Say what you mean, so you can find out what you mean.
Act out what you say, so you can find out what happens.
Then pay attention. Note your errors. Articulate them. Strive to correct them.
Admit to what you want. Tell those around you who you are.
Children weren’t trying to be safe — they were trying to become competent.
It’s competence that makes people as safe as they can truly be.
If things are made too safe, people (including children) start to figure out ways to make them dangerous again.
When someone says, too loudly, “I stand for this!”, always wonder, “What, then, do you stand against?”
If you cannot understand why someone did something, look at the consequences - and infer the motivation.
If someone is taking advantage of you, you now face a moral obligation to speak up for yourself.
Gather some evidence, strategically, so that when you confront that person, you can give them several examples of their misbehaviour (at least three), so they can’t easily weasel out of your accusations. It might mean failing to concede when they offer you their counterarguments. People rarely have more than four at hand.
If you remain unmoved, they get angry, or cry, or run away.
If you can push your point past the first four responses and stand fast against the consequent emotion, you will gain your target’s attention - and, perhaps, their respect.
You must also know clearly what you want out of the situation, and be prepared to clearly articulate your desire.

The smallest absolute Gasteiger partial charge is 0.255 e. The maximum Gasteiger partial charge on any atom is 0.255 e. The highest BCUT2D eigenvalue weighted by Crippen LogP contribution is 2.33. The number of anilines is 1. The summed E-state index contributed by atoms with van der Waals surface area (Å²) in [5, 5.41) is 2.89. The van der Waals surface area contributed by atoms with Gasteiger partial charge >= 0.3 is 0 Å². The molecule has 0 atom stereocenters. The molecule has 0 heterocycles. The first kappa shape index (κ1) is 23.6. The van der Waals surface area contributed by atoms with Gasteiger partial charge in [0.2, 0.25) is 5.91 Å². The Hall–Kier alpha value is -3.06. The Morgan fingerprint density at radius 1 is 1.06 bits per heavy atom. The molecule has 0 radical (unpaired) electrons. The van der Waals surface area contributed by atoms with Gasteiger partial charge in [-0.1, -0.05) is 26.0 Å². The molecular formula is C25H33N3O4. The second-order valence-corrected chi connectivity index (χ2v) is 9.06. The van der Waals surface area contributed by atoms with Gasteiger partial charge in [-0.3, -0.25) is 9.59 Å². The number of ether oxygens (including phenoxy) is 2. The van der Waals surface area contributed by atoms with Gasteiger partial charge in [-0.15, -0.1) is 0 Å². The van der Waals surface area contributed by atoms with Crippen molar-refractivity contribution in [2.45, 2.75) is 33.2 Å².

It’s a good idea to tell the person you are confronting exactly what you would like them to do instead of what they have done or currently are doing.
Make your request as small and reasonable as possible - but ensure that its fulfillment would satisfy you.
Come to the discussion with a solution, instead of just a problem.
A woman should not look after a man, because she must look after children, and a man should not be a child.
Women don’t want boys.
They want someone to contend with; someone to grapple with.
If they’re tough, they want someone tougher.
If they’re smart, they want someone smarter.
They desire someone who brings to the table something they can’t already provide.
If you think tough men are dangerous, wait until you see what weak men are capable of.
“Minimal group identification:”
People are social because they like the members of their own group.
People are antisocial because they don’t like the members of other groups.
Cooperation is for safety, security and companionship.
Competition is for personal growth and status.
If a group is too small, it has no power or prestige, and cannot fend off other groups. Being one of its members is not that useful.
If a group is too large, the probability of climbing to the top declines. So, it becomes too hard to get ahead.
Sacrifice everything you hold dear to yet greater perfection.
Let the deadwood burn off, so that new growth can prevail.